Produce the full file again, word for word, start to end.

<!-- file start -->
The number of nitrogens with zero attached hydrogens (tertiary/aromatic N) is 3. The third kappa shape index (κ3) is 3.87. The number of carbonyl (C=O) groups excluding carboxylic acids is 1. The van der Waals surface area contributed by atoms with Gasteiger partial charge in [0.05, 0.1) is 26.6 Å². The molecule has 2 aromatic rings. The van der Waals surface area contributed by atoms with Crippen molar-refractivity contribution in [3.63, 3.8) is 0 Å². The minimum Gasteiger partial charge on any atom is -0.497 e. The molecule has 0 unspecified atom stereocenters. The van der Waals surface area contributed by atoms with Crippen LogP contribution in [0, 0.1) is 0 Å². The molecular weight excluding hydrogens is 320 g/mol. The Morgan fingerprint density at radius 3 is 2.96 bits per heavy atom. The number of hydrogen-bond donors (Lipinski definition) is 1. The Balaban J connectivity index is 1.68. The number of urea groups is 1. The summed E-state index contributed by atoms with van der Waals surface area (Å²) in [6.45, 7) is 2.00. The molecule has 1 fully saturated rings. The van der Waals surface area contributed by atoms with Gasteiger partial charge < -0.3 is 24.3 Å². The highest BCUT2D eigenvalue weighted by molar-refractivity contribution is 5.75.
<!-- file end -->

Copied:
The number of nitrogens with zero attached hydrogens (tertiary/aromatic N) is 3. The third kappa shape index (κ3) is 3.87. The number of carbonyl (C=O) groups excluding carboxylic acids is 1. The van der Waals surface area contributed by atoms with Gasteiger partial charge in [0.05, 0.1) is 26.6 Å². The molecule has 2 aromatic rings. The van der Waals surface area contributed by atoms with Crippen molar-refractivity contribution in [3.63, 3.8) is 0 Å². The minimum Gasteiger partial charge on any atom is -0.497 e. The molecule has 0 unspecified atom stereocenters. The van der Waals surface area contributed by atoms with Crippen LogP contribution in [0, 0.1) is 0 Å². The molecular weight excluding hydrogens is 320 g/mol. The Morgan fingerprint density at radius 3 is 2.96 bits per heavy atom. The number of hydrogen-bond donors (Lipinski definition) is 1. The Balaban J connectivity index is 1.68. The number of urea groups is 1. The summed E-state index contributed by atoms with van der Waals surface area (Å²) in [6.45, 7) is 2.00. The molecule has 1 fully saturated rings. The van der Waals surface area contributed by atoms with Gasteiger partial charge < -0.3 is 24.3 Å². The highest BCUT2D eigenvalue weighted by molar-refractivity contribution is 5.75.